There have been some major changes in the USA in recent years with regard to the legalization of cannabis.

Whilst many people have a perception that cannabis is now mostly legal in the US, the truth is, less than half of America’s fifty states allow its citizens to grow cannabis themselves.

Several of the states that do allow individuals to grow their own marijuana at home, only allow them to do so for medical reasons and not recreational use.

Although cannabis use is legal for recreational purposes in 11 states and a further 33 for medicinal reasons, on a federal level the use and possession of cannabis is illegal under federal law for any purpose, by way of the Controlled Substances Act of 1970. Under the CSA, cannabis is classified as a Schedule I substance

But individuals are protected from prosecution by the Rohrabacher-Farr amendment though, which prohibits federal prosecution of individuals complying with state medical cannabis laws.

With the bulk of TV and movies being based and or created in California, (who have a famously relaxed view on cannabis use), it is easy to see why the perception that the whole of the US has been legalized cannabis is so pervasive.

In reality, though many individual states still criminalize the use of even small amounts of marijuana for recreational purposes and are happy to enforce this prohibition through fines and even jail time.

A significant number of states also still criminalize home growers of cannabis, even in states where cannabis use is legal.

Many politicians, from both sides of the aisle, have stated that they would consider changing the law nationally to decriminalize cannabis use. Although it should also be said that several more politicians, (perhaps worried what backing cannabis use would do to their poll numbers), have insisted that it is up to each state to decide what the legal designation of cannabis is.

This has created a bizarre situation where legal cannabis growing (and conversely punishment for illegal growing) even differs from neighboring states.

As an example, Colorado law offers no distinction between homegrown cannabis for medicinal use or recreational purposes and yet is abutted on all sides (bar one) with states where it is illegal to grow cannabis even for medicinal use.

This radical difference in legality based upon state lines can even differ within that particular state.

Let’s take Wyoming as an example. Bordering Colorado, growing cannabis for any reason (medical or otherwise) is illegal.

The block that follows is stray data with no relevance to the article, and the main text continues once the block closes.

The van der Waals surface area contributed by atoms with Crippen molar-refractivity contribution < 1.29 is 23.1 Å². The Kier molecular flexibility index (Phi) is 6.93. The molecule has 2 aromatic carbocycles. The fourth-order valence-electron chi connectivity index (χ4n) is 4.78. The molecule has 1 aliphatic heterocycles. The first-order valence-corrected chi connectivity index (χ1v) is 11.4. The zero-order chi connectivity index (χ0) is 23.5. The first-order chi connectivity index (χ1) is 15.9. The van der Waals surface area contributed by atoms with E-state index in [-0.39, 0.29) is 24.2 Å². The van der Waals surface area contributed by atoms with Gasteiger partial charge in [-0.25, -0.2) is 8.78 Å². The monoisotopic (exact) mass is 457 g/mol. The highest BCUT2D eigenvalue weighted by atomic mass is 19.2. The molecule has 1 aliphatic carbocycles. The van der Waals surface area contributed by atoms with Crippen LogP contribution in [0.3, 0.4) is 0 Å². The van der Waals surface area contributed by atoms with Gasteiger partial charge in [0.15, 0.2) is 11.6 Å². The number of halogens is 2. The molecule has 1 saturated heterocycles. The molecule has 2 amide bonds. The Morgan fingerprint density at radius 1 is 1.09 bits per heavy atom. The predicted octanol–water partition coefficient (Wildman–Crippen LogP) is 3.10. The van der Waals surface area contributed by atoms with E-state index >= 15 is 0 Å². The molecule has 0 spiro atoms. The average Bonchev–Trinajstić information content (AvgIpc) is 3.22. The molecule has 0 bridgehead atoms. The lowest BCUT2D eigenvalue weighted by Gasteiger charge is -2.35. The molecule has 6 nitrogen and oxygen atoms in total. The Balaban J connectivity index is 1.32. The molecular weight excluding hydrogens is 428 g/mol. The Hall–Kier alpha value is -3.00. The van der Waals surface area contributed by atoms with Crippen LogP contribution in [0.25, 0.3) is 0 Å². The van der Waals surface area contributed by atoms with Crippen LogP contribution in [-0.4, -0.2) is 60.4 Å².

However, members of the Oglala Sioux Tribe will soon vote on whether to legalize growing cannabis for both medical and recreational purposes.

Many tribal leaders think the change in legality for pot could potentially make millions of dollars, which would be a sorely needed boon for one of the most impoverished places in the whole of the USA.

But If the measure is approved, and the home growing of cannabis is legalized this would mean that the Oglala Sioux Tribe would become the only Native American tribe to set up a cannabis market in a state where it's otherwise illegal.

To save losing any potential federal funding though, tribal leaders are keen for the prohibition still in force at a state-level still be in place.

This would mean that whilst growing your own cannabis on tribal land would be perfectly legal, there would still be a prohibition of people taking pot off the reservation.

Bizarrely growing your own cannabis on tribal land would also only be legal if you were a member of the tribe as state laws will still apply to people who aren't members of the tribe, even if they are on tribal land. What remains unclear though is if that would even be enforceable.

Many believe this legal quagmire that means cannabis legality differs nationally, state to state and even intra-state would only be able to be solved through either a national referendum or presidential decree.

What is clear, is that although there have been massive steps forward when it comes to legalizing the use of cannabis, unfortunately for those individuals who would prefer to grow their own, the law may take some time to change.

Many industry experts predict that it is likely this situation will change to the benefit of home growers over the next decade. 

Whether the pace of these positive changes is increased through public pressure remains to be seen but many home growers believe coordinated grassroots campaigns as well as changing political priorities may make this a reality sooner rather than later.

This post was written by David Hyde an experienced home growing enthusiast and blogger.